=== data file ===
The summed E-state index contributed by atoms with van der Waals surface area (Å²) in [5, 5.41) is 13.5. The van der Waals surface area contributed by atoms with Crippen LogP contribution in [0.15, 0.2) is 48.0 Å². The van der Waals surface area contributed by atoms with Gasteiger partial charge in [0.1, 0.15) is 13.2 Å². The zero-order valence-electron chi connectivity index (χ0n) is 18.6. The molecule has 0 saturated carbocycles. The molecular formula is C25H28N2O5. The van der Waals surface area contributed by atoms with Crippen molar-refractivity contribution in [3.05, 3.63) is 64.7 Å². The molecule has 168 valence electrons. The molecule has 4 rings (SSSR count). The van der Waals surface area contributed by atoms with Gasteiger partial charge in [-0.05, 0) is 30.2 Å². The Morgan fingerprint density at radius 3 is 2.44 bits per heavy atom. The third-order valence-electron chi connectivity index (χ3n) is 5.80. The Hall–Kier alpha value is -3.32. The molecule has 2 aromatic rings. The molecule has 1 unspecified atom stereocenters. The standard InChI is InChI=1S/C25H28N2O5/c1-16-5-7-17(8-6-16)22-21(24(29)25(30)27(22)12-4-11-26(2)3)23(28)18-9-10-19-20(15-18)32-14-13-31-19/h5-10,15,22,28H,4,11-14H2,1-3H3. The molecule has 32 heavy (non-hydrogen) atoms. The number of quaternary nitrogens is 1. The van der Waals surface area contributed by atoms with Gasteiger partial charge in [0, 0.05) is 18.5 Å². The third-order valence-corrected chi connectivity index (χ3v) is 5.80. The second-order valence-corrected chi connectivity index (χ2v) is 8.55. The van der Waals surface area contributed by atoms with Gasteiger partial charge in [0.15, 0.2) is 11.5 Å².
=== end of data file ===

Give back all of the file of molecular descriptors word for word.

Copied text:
The summed E-state index contributed by atoms with van der Waals surface area (Å²) in [5, 5.41) is 13.5. The van der Waals surface area contributed by atoms with Crippen LogP contribution in [0.15, 0.2) is 48.0 Å². The van der Waals surface area contributed by atoms with Gasteiger partial charge in [0.1, 0.15) is 13.2 Å². The zero-order valence-electron chi connectivity index (χ0n) is 18.6. The molecule has 0 saturated carbocycles. The molecular formula is C25H28N2O5. The van der Waals surface area contributed by atoms with Crippen molar-refractivity contribution in [3.05, 3.63) is 64.7 Å². The molecule has 168 valence electrons. The molecule has 4 rings (SSSR count). The van der Waals surface area contributed by atoms with Gasteiger partial charge in [-0.05, 0) is 30.2 Å². The Morgan fingerprint density at radius 3 is 2.44 bits per heavy atom. The third-order valence-electron chi connectivity index (χ3n) is 5.80. The Hall–Kier alpha value is -3.32. The molecule has 2 aromatic rings. The molecule has 1 unspecified atom stereocenters. The standard InChI is InChI=1S/C25H28N2O5/c1-16-5-7-17(8-6-16)22-21(24(29)25(30)27(22)12-4-11-26(2)3)23(28)18-9-10-19-20(15-18)32-14-13-31-19/h5-10,15,22,28H,4,11-14H2,1-3H3. The molecule has 32 heavy (non-hydrogen) atoms. The number of quaternary nitrogens is 1. The van der Waals surface area contributed by atoms with Gasteiger partial charge in [0, 0.05) is 18.5 Å². The third-order valence-corrected chi connectivity index (χ3v) is 5.80. The second-order valence-corrected chi connectivity index (χ2v) is 8.55. The van der Waals surface area contributed by atoms with Gasteiger partial charge in [0.15, 0.2) is 11.5 Å².